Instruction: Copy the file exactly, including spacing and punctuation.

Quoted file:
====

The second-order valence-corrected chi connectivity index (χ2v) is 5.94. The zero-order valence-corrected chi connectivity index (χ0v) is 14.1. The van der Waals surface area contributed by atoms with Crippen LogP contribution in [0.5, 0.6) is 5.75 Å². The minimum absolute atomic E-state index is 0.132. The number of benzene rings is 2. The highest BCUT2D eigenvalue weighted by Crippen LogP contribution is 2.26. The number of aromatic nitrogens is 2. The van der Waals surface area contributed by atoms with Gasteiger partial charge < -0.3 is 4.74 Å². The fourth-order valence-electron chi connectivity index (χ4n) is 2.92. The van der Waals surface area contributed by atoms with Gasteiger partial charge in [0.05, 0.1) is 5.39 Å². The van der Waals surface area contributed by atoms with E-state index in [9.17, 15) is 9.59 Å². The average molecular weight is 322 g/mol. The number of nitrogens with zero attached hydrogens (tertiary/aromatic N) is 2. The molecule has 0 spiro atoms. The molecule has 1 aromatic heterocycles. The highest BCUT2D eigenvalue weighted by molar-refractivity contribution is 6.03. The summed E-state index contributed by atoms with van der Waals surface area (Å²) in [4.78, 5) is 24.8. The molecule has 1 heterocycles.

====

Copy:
The second-order valence-corrected chi connectivity index (χ2v) is 5.94. The zero-order valence-corrected chi connectivity index (χ0v) is 14.1. The van der Waals surface area contributed by atoms with Crippen LogP contribution in [0.5, 0.6) is 5.75 Å². The minimum absolute atomic E-state index is 0.132. The number of benzene rings is 2. The highest BCUT2D eigenvalue weighted by Crippen LogP contribution is 2.26. The number of aromatic nitrogens is 2. The van der Waals surface area contributed by atoms with Gasteiger partial charge < -0.3 is 4.74 Å². The fourth-order valence-electron chi connectivity index (χ4n) is 2.92. The van der Waals surface area contributed by atoms with Gasteiger partial charge in [0.05, 0.1) is 5.39 Å². The van der Waals surface area contributed by atoms with E-state index in [9.17, 15) is 9.59 Å². The average molecular weight is 322 g/mol. The number of nitrogens with zero attached hydrogens (tertiary/aromatic N) is 2. The molecule has 0 spiro atoms. The molecule has 1 aromatic heterocycles. The highest BCUT2D eigenvalue weighted by molar-refractivity contribution is 6.03. The summed E-state index contributed by atoms with van der Waals surface area (Å²) in [4.78, 5) is 24.8. The molecule has 1 heterocycles.